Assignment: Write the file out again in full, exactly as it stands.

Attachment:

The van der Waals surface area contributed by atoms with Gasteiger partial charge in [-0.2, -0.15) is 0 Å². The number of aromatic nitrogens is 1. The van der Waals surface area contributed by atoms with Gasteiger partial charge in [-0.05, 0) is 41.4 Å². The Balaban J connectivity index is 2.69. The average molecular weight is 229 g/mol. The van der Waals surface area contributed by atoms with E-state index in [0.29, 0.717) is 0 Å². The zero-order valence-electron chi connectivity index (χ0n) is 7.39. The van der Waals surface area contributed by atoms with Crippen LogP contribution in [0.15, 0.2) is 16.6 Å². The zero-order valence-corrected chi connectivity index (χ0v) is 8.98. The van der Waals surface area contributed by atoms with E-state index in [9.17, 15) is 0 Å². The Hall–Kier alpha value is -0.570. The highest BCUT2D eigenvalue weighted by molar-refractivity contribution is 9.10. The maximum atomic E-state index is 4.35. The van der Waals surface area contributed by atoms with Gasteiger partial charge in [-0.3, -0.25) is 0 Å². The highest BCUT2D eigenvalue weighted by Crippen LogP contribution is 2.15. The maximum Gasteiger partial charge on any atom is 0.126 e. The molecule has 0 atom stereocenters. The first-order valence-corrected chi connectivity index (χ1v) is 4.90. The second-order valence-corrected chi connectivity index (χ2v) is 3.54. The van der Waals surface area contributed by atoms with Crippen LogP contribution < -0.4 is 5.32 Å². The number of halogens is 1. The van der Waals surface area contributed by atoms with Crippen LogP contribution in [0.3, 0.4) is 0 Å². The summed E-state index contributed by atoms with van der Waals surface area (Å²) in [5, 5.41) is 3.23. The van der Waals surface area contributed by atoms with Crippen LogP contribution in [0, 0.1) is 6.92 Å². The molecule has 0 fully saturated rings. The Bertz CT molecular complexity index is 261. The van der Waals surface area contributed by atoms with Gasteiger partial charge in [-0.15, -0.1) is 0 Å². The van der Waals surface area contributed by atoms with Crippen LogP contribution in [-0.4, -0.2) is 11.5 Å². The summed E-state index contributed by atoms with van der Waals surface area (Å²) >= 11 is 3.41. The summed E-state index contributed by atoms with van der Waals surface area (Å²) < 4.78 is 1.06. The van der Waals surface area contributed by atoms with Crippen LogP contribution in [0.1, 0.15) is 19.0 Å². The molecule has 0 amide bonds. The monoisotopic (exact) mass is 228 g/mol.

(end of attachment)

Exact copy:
The van der Waals surface area contributed by atoms with Gasteiger partial charge in [-0.2, -0.15) is 0 Å². The number of aromatic nitrogens is 1. The van der Waals surface area contributed by atoms with Gasteiger partial charge in [-0.05, 0) is 41.4 Å². The Balaban J connectivity index is 2.69. The average molecular weight is 229 g/mol. The van der Waals surface area contributed by atoms with E-state index in [0.29, 0.717) is 0 Å². The zero-order valence-electron chi connectivity index (χ0n) is 7.39. The van der Waals surface area contributed by atoms with Crippen LogP contribution in [0.15, 0.2) is 16.6 Å². The zero-order valence-corrected chi connectivity index (χ0v) is 8.98. The van der Waals surface area contributed by atoms with E-state index in [9.17, 15) is 0 Å². The Hall–Kier alpha value is -0.570. The highest BCUT2D eigenvalue weighted by molar-refractivity contribution is 9.10. The maximum atomic E-state index is 4.35. The van der Waals surface area contributed by atoms with Gasteiger partial charge in [-0.3, -0.25) is 0 Å². The highest BCUT2D eigenvalue weighted by Crippen LogP contribution is 2.15. The maximum Gasteiger partial charge on any atom is 0.126 e. The molecule has 0 atom stereocenters. The first-order valence-corrected chi connectivity index (χ1v) is 4.90. The second-order valence-corrected chi connectivity index (χ2v) is 3.54. The van der Waals surface area contributed by atoms with Crippen LogP contribution < -0.4 is 5.32 Å². The number of halogens is 1. The van der Waals surface area contributed by atoms with Crippen LogP contribution in [0.3, 0.4) is 0 Å². The summed E-state index contributed by atoms with van der Waals surface area (Å²) in [5, 5.41) is 3.23. The van der Waals surface area contributed by atoms with Crippen LogP contribution in [0, 0.1) is 6.92 Å². The molecule has 0 fully saturated rings. The Bertz CT molecular complexity index is 261. The van der Waals surface area contributed by atoms with Gasteiger partial charge in [-0.15, -0.1) is 0 Å². The van der Waals surface area contributed by atoms with Crippen LogP contribution in [-0.4, -0.2) is 11.5 Å². The summed E-state index contributed by atoms with van der Waals surface area (Å²) >= 11 is 3.41. The summed E-state index contributed by atoms with van der Waals surface area (Å²) < 4.78 is 1.06. The van der Waals surface area contributed by atoms with Crippen LogP contribution in [0.1, 0.15) is 19.0 Å². The molecule has 0 amide bonds. The monoisotopic (exact) mass is 228 g/mol.